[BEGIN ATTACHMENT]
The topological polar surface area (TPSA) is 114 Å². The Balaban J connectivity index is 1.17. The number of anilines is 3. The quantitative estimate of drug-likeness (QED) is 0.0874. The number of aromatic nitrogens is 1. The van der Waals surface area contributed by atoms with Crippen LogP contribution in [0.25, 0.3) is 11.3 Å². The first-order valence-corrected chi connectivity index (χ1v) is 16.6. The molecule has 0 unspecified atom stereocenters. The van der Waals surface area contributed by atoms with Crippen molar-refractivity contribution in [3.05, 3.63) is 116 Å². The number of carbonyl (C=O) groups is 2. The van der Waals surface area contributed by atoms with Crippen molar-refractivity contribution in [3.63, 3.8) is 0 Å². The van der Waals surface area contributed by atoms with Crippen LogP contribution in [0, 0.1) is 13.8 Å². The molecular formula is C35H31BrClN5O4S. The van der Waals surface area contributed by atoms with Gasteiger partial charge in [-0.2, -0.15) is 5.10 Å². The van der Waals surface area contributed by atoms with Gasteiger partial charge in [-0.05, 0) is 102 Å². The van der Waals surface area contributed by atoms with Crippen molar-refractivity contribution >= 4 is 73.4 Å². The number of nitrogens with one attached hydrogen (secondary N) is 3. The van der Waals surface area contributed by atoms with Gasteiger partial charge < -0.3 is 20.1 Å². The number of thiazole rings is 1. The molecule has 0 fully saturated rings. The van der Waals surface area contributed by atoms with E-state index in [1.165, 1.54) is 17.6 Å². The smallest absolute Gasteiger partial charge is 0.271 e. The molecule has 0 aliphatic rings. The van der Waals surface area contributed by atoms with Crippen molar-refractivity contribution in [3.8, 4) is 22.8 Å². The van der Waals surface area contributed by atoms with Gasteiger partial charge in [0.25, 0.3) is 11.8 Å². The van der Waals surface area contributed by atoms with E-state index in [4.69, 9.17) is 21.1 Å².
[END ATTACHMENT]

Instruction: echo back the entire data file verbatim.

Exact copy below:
The topological polar surface area (TPSA) is 114 Å². The Balaban J connectivity index is 1.17. The number of anilines is 3. The quantitative estimate of drug-likeness (QED) is 0.0874. The number of aromatic nitrogens is 1. The van der Waals surface area contributed by atoms with Crippen LogP contribution in [0.25, 0.3) is 11.3 Å². The first-order valence-corrected chi connectivity index (χ1v) is 16.6. The molecule has 0 unspecified atom stereocenters. The van der Waals surface area contributed by atoms with Crippen molar-refractivity contribution in [3.05, 3.63) is 116 Å². The number of carbonyl (C=O) groups is 2. The van der Waals surface area contributed by atoms with Crippen molar-refractivity contribution in [3.63, 3.8) is 0 Å². The van der Waals surface area contributed by atoms with Crippen LogP contribution in [0, 0.1) is 13.8 Å². The molecular formula is C35H31BrClN5O4S. The van der Waals surface area contributed by atoms with Gasteiger partial charge in [-0.2, -0.15) is 5.10 Å². The van der Waals surface area contributed by atoms with Gasteiger partial charge in [-0.05, 0) is 102 Å². The van der Waals surface area contributed by atoms with Crippen molar-refractivity contribution >= 4 is 73.4 Å². The number of nitrogens with one attached hydrogen (secondary N) is 3. The van der Waals surface area contributed by atoms with Gasteiger partial charge < -0.3 is 20.1 Å². The number of thiazole rings is 1. The molecule has 0 fully saturated rings. The van der Waals surface area contributed by atoms with E-state index in [1.165, 1.54) is 17.6 Å². The smallest absolute Gasteiger partial charge is 0.271 e. The molecule has 0 aliphatic rings. The van der Waals surface area contributed by atoms with Crippen molar-refractivity contribution in [3.8, 4) is 22.8 Å². The van der Waals surface area contributed by atoms with Gasteiger partial charge in [0.25, 0.3) is 11.8 Å². The van der Waals surface area contributed by atoms with E-state index in [4.69, 9.17) is 21.1 Å².